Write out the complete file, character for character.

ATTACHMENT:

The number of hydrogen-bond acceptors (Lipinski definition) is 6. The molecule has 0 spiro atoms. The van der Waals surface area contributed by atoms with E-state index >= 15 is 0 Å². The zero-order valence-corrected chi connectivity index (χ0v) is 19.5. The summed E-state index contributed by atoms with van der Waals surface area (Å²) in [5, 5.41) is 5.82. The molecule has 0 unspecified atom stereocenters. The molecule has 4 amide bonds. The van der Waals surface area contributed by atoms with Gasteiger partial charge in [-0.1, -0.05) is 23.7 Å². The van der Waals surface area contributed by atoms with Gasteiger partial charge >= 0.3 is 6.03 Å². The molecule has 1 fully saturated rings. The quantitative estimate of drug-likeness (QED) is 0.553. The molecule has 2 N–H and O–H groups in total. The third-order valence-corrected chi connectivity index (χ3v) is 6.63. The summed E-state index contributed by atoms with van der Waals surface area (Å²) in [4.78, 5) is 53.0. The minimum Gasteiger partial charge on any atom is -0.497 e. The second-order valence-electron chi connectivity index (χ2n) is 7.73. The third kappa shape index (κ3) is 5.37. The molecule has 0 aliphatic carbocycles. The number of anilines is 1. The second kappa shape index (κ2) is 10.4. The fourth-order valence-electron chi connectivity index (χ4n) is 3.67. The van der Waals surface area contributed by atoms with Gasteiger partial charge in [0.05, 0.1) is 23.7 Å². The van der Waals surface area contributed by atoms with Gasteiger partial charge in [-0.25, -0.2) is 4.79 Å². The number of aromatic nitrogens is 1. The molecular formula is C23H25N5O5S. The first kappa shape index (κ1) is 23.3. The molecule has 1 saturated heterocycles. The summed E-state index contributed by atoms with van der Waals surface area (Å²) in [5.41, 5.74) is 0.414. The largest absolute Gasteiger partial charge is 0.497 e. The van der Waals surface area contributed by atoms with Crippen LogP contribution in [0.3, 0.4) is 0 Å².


The number of hydrogen-bond acceptors (Lipinski definition) is 6. The molecule has 0 spiro atoms. The van der Waals surface area contributed by atoms with E-state index >= 15 is 0 Å². The zero-order valence-corrected chi connectivity index (χ0v) is 19.5. The summed E-state index contributed by atoms with van der Waals surface area (Å²) in [5, 5.41) is 5.82. The molecule has 0 unspecified atom stereocenters. The molecule has 4 amide bonds. The van der Waals surface area contributed by atoms with Gasteiger partial charge in [-0.1, -0.05) is 23.7 Å². The van der Waals surface area contributed by atoms with Gasteiger partial charge >= 0.3 is 6.03 Å². The molecule has 1 fully saturated rings. The quantitative estimate of drug-likeness (QED) is 0.553. The molecule has 2 N–H and O–H groups in total. The third-order valence-corrected chi connectivity index (χ3v) is 6.63. The summed E-state index contributed by atoms with van der Waals surface area (Å²) in [4.78, 5) is 53.0. The minimum Gasteiger partial charge on any atom is -0.497 e. The second-order valence-electron chi connectivity index (χ2n) is 7.73. The third kappa shape index (κ3) is 5.37. The molecule has 0 aliphatic carbocycles. The number of anilines is 1. The second kappa shape index (κ2) is 10.4. The fourth-order valence-electron chi connectivity index (χ4n) is 3.67. The van der Waals surface area contributed by atoms with Gasteiger partial charge in [0.05, 0.1) is 23.7 Å². The van der Waals surface area contributed by atoms with Gasteiger partial charge in [-0.25, -0.2) is 4.79 Å². The number of aromatic nitrogens is 1. The molecular formula is C23H25N5O5S. The first kappa shape index (κ1) is 23.3. The molecule has 1 saturated heterocycles. The summed E-state index contributed by atoms with van der Waals surface area (Å²) in [5.41, 5.74) is 0.414. The largest absolute Gasteiger partial charge is 0.497 e. The van der Waals surface area contributed by atoms with Crippen LogP contribution in [0.3, 0.4) is 0 Å².